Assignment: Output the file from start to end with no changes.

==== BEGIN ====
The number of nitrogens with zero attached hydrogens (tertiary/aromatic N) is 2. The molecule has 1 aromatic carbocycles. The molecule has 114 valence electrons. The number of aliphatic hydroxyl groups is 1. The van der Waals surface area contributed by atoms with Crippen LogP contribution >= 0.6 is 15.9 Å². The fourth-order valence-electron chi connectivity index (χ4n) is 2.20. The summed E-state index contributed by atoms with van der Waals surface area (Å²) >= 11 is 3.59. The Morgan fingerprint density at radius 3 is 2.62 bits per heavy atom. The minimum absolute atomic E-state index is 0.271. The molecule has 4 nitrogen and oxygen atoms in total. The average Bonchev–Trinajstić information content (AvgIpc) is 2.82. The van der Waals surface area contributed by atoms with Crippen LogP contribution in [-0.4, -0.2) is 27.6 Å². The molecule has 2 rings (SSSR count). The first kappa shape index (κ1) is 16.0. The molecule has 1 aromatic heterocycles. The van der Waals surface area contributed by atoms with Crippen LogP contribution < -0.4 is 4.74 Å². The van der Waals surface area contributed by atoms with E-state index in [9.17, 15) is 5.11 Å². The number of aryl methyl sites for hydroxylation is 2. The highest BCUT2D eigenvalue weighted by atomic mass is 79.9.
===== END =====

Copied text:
The number of nitrogens with zero attached hydrogens (tertiary/aromatic N) is 2. The molecule has 1 aromatic carbocycles. The molecule has 114 valence electrons. The number of aliphatic hydroxyl groups is 1. The van der Waals surface area contributed by atoms with Crippen LogP contribution >= 0.6 is 15.9 Å². The fourth-order valence-electron chi connectivity index (χ4n) is 2.20. The summed E-state index contributed by atoms with van der Waals surface area (Å²) >= 11 is 3.59. The Morgan fingerprint density at radius 3 is 2.62 bits per heavy atom. The minimum absolute atomic E-state index is 0.271. The molecule has 4 nitrogen and oxygen atoms in total. The average Bonchev–Trinajstić information content (AvgIpc) is 2.82. The van der Waals surface area contributed by atoms with Crippen LogP contribution in [-0.4, -0.2) is 27.6 Å². The molecule has 2 rings (SSSR count). The first kappa shape index (κ1) is 16.0. The molecule has 1 aromatic heterocycles. The van der Waals surface area contributed by atoms with Crippen LogP contribution < -0.4 is 4.74 Å². The van der Waals surface area contributed by atoms with E-state index in [9.17, 15) is 5.11 Å². The number of aryl methyl sites for hydroxylation is 2. The highest BCUT2D eigenvalue weighted by atomic mass is 79.9.